I had always dismissed the heal and toe bit of Italy as a backwater, few people, little by way of historical sights or dramatic landscapes and lacking in culinary interest. A few wines popped up on the radar occasionally – Copertino, Salice Salentino and the area being home to Negroamaro and Primitivo.
But slap my buttocks with some artisanal pasta – Pulgia is fantastic. From the historic delights of Lecce and the dramatic port of Otranto on the eastern side through to Porto Cesareo and its wonderful seafood on the east. Pulgia is anything but a backwater. There are enough Cathedrals to cause an overdose and even Megolithic Dolmen if you have a want to stretch back to pre-hiostory.
Having someone show you the highlights assists of course. Step forward Francesco and Angela and their specialised Salento Wine Tours Company. After a period of working in London the couple returned to their home town of Campi Salentina to champion the region, its wines and food. Campi Salentina, with a distinctiveness of its own, is well placed as a touring base.
To the west is Porto Cesareo. A low rise town blessed with a wide and shallow sandy sea. It is also surrounded by ‘macchia shrubland’ that gives the region a unique character. What could be better than sampling the exquisite seafood from the bay with the water gently lapping around you. L’Aragota da Co restaurant is a must visit.
Here our Puglia Wine Trail began. A bottle of Leverano Rosé was a delight under the warm sun and an array of misto fritto (seafood).
Like elsewhere in Italy Puglia has its own grape and unique wines to discover. Primitivo and Negroamaro I had heard of – perhaps though, not quite aware of how diverse the styles of wine from the latter can be – but Susumaiello and Aleatico? Delights both. Or Verdeca and Francavilla? Whites well worth hunting down. Susumaiello confined to the area around Brindisi has begun escaping its role in rustic blends to stand on its own as a single varietal bottling.
But back On The Puglia Wine Trail. First stop the home of the ‘famous’ Five Roses brand. (Named after the five children of the family.) Leone de Castris is one of the oldest and historically important wineries based in the small town of Salice Salentino – go take a tour of the winery and museum (keep an eye out for the mosaic made from vine wood and the ostentatious chandelier dating from 1700) and eat in their restaurant. And take in one of several vintages of their Salice Salentino Riserva wines.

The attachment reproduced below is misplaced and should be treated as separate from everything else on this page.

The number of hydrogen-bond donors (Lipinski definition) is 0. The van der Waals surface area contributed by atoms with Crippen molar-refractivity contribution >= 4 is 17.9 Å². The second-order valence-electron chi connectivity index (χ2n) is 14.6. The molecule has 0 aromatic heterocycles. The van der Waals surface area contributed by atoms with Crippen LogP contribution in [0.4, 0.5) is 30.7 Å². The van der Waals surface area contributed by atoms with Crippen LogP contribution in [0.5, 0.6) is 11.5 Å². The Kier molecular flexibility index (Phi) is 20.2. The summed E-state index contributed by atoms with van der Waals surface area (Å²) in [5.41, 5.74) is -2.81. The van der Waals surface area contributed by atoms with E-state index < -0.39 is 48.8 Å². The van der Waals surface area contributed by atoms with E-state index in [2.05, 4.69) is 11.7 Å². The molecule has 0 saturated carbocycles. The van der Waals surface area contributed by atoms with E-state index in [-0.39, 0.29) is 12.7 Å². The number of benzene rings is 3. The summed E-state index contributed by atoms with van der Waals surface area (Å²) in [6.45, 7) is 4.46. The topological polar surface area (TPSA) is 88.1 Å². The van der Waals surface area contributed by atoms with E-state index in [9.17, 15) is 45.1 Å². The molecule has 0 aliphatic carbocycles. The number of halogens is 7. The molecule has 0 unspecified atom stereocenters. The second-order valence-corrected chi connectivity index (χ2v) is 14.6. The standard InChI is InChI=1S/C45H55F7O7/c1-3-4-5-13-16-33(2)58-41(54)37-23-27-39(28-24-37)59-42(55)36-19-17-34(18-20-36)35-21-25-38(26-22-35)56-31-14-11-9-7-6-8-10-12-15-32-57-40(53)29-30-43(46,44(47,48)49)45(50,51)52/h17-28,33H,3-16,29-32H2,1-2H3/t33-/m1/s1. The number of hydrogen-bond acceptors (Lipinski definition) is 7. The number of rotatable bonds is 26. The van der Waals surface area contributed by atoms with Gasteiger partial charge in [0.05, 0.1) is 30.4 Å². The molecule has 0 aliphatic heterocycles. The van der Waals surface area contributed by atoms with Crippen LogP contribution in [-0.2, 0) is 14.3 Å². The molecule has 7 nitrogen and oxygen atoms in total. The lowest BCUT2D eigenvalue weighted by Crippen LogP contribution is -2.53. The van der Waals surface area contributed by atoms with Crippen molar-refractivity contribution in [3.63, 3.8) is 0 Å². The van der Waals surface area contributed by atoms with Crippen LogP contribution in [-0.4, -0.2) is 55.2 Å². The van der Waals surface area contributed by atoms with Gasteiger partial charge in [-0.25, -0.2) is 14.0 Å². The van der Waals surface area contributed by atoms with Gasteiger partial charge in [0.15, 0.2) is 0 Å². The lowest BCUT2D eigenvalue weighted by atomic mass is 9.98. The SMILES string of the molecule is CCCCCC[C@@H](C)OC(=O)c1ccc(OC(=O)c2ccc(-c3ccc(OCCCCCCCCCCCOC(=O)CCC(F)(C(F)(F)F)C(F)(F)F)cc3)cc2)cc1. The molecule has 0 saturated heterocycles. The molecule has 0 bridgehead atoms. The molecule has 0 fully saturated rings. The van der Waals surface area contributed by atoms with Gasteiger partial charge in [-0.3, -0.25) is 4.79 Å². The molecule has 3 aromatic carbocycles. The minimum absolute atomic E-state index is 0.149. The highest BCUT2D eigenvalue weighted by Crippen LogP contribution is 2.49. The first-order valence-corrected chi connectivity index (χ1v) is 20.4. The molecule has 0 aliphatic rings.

Photo Gallery 1 – On The Puglia Wine Trail
Much fun was had at L’Astore Masseira. The underground cellars are impressive and very photogenic. Parts are I believe restored farming buildings where, for protection, the farm animals were housed underground. And the star wine was the Alberelli. A total joy. Made from Negroamaro grapes whose vines were planted in 1947. Low yields (and high production costs) haved resulted in a a superb complexity and concentration of flavours. A bottle doesn’t come cheap mind.
“We didn’t listen to the voice of the market, which preached the law of uprooting. So we saved them from their fate. We took care of them. We respected them for their essence just as the Pugliese tradition has taught us”
The Church of Maria Asunta in Guagnano, that overlooks the small Piazza Maria SS del Rosario holds an old fresco, placed in a small side chapel to the right of the main alter. The fresco features on the wine labels of Feudi di Guagnano – the deliciously drinkable Diecianni Malvasia Nera for example and also on the worlds first and only (I believe) Vegan Negroamaro!
Both of these were drunk with a marvellous spread from the deli L’Orecchietta also in Guagnano. The several hours we were there – for lunch and cooking lessons – the place had a constant flow of customers. We had a go at making pasta shapes. It appears I was rather good at making one specific shape – those are my hands in the picture making those little tubes. No one’s buttocks were slapped with any of it though. Well not the stuff I made anyway.
Photo Gallery 2 – On The Puglia Wine Trail
This fantastic wine and food tour, On The Puglia Wine Trail, was organised by Salento Wine Tours and is based on their Negroamaro Wine Tour. The region, the wines and the tour company are highly recommended. Buttock pasta spanking is not.
“Negroamaro (or Negramaro) is a black-grape grapevine and it is cultivated almost exclusively in Puglia, particularly in the Salento area. The origin of the name Negroamaro is the repetition of the word ‘black’ in two languages: “niger” in Latin and “mavros” in Ancient Greek, which then became “maru” in the local dialect. It is one of the most important vines of southern Italy.” Salento Wine Tours